The Transatlantic Trade and Investment Partnership (TTIP) Trojan Horse. Selling out Europe to US Corporate Plunder

Do people in Europe want the likes of Monsanto determining policies in secretive meetings in Brussels? Would they like Unilever, Kraft or Nestle determining what is allowed in their food? Do they want big business removing or weakening health and safety standards and undermining consumer and workers’ rights?

In other words, do they want their parliaments to be sidelined by powerful corporations that determine policies behind closed doors with bureaucrats and officials in Brussels?

Decades of hard work to ensure policies are open to democratic accountability and to guarantee ordinary people’s rights are in danger of being swept away at the behest of wealthy private concerns.

The great corporate heist continues today in Washington. Shrouded in secrecy and granting privileged access to powerful corporations, the 7th round of negotiations on a Transatlantic Trade and Investment Partnership (TTIP) will take place amid growing civil society protests at the dangers of the proposed deal for democracy and essential regulations in the areas of public health, safety, the environment and the financial sector.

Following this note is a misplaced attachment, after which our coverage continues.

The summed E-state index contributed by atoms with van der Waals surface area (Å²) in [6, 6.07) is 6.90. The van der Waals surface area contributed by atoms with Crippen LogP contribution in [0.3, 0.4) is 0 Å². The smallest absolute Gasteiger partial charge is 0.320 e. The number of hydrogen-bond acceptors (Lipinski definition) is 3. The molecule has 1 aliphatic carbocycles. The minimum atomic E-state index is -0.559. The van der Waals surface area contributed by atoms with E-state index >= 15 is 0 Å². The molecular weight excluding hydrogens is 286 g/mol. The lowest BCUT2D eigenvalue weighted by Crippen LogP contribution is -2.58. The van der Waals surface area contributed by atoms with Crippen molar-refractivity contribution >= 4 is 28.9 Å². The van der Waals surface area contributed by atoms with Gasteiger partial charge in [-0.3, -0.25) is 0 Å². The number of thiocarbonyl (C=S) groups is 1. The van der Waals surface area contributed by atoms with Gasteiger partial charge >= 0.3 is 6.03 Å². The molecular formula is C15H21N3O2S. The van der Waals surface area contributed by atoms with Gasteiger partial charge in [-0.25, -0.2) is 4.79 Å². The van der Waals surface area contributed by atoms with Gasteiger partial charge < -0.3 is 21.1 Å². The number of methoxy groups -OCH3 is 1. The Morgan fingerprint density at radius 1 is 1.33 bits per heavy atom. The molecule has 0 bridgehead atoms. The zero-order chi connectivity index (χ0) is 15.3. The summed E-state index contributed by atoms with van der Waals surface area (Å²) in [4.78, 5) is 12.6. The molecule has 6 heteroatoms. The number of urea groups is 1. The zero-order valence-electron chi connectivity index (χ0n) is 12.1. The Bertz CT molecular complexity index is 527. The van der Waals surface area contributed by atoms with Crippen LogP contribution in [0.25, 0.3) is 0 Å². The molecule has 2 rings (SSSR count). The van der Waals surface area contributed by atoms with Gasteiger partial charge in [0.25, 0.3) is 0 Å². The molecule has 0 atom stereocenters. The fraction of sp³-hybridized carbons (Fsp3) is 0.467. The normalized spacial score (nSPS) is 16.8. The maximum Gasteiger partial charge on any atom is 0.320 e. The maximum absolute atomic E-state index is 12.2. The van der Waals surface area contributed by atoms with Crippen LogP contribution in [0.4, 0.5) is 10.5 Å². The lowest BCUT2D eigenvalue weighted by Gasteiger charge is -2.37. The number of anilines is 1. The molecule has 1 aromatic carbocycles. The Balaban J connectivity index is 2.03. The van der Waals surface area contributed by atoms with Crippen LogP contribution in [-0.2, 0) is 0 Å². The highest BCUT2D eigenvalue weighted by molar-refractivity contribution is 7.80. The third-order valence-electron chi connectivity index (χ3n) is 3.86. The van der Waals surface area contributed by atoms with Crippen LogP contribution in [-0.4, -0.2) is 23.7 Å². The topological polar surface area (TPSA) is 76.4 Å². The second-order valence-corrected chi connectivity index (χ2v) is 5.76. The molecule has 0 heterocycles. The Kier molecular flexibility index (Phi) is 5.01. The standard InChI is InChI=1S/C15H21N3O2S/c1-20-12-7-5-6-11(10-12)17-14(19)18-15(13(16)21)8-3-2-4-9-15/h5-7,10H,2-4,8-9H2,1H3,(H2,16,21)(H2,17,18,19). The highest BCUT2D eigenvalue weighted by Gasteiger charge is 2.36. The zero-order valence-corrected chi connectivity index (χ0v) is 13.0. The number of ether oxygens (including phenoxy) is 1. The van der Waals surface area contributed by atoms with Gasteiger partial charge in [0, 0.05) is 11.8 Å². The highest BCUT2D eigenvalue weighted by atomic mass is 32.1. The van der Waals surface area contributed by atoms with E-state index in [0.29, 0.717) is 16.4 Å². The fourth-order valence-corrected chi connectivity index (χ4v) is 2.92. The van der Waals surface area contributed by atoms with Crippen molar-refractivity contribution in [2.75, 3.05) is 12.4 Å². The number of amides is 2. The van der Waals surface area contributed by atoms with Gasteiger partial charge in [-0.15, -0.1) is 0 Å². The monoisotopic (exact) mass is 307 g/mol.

Dozens of civil society groups from all across Europe have denounced EU plans for ‘regulatory cooperation’ as well as the continued secrecy surrounding the talks. While EU negotiators have repeatedly claimed that protection levels are not under threat and that standards will not be lowered as a result of the TTIP talks, these statements have been consistently disproved by documents leaked from the negotiations.

In particular, the implications of the proposals for regulatory cooperation at the horizontal level or on specific sectors, such as the EU proposals on chemicals and financial regulation, all suggest that current protection levels (and the possibility for legislators to improve these in the future) will be undermined through the TTIP.

The leaked EU proposal for horizontal cooperation in the field of regulation bears strong resemblance to proposals tabled by a handful of powerful corporate lobby groups.

Kenneth Haar from Corporate Europe Observatory has said:

“The Trade Commissioner has said on various occasions that protection levels, be they on food or chemicals or other areas, will not be lowered as a result of the negotiations. The problem is that everything he does points in a different direction.”

Big business continues to dominate the discussions, while the majority of the public is being left in the dark about the exact direction of the talks. Instead, they must rely on leaked documents to get information about what is being negotiated on their behalf.